• Also constrain those points in rotation about the axis directed through them

Rear Gravitational[edit]

This load cases is meant to simulate the vehicle going off a jump and landing on just the rearwheels. A drop acceleration of 8G is used, as calculated by the Suspension Project Team.

  • Apply a 8G gravitational load downwards
  • Fix the frame in XYZ translation at the rearshock mounting points
    • Also constrain those points in rotation about the axis directed through them

Rear Discrete Force[edit]

This analysis is meant to better model the forces through the rear suspension in the case of landing a jump on the rear wheels. The axial forces through each of the suspension components (H-Arms, links, shocks) are solved from a series of free body diagrams for the upright and lower control arm, and are then applied to the frame at their respective mounting locations. Since the masses of the drivetrain and driver take relatively long to react to these forces, they should both be fixed in all six degrees of freedom.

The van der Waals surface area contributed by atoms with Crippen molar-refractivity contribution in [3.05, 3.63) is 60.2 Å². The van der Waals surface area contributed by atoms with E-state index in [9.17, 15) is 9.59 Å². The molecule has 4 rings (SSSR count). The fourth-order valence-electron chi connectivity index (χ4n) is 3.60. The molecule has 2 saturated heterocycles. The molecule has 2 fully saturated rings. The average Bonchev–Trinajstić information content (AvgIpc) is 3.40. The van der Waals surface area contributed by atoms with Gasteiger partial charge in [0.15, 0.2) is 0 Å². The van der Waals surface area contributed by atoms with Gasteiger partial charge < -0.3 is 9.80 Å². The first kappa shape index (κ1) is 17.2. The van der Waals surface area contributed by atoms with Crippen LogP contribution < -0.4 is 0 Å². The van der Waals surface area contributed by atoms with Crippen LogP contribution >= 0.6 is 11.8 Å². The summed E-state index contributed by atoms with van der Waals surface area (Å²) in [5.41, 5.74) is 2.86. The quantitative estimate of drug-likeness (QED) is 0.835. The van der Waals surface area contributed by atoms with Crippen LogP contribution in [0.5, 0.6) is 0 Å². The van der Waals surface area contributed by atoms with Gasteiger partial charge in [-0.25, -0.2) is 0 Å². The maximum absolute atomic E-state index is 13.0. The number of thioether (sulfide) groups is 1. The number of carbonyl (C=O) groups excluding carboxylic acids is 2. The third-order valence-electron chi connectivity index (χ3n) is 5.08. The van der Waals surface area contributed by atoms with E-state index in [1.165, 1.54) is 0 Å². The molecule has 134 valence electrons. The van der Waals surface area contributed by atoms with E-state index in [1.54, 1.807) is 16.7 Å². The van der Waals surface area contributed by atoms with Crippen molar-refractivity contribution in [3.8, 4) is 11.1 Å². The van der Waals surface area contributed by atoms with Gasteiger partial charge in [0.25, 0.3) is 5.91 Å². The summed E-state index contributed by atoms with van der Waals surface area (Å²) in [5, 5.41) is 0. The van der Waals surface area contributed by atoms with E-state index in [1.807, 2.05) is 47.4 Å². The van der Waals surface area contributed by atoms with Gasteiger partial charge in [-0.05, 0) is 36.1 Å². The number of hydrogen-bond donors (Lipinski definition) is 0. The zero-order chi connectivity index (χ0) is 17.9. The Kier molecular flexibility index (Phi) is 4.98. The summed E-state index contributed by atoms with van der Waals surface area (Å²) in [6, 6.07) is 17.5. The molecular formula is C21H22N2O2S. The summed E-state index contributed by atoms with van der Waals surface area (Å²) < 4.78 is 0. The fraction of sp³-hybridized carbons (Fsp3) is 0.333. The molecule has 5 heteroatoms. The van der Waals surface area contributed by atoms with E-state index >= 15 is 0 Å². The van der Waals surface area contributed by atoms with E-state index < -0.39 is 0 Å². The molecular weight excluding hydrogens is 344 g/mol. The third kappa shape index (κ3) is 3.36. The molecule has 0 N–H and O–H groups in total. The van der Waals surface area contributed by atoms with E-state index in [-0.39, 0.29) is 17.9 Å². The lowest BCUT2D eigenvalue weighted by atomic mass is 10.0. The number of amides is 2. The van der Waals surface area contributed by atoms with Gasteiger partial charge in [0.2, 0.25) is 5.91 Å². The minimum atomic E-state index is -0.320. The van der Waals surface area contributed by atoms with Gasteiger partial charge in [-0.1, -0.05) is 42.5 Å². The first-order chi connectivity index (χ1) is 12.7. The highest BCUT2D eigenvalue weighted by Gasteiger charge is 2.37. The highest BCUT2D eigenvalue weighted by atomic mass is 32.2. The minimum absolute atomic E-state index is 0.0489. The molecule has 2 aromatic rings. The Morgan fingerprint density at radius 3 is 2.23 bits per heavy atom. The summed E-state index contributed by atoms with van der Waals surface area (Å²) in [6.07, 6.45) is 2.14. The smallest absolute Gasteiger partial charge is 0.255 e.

Frontal and Rollover Impact[edit]

Frontal Impact[edit]

This analysis models the vehicle crashing into a rigid obstacle, such as a tree or wall, at a speed of 35 MPH. An impulse time of .2 seconds is assumed, and assuming constant deceleration gives a value of 3080 in/s^2. This is very nearly 8G, so it is approximated as such.

  • Apply a 8G Gravitational load pointed forwards along the forwards axis of the vehicle
  • Fix the frame at the front of the vehicle where the SIMs meet the LFSs (Points G)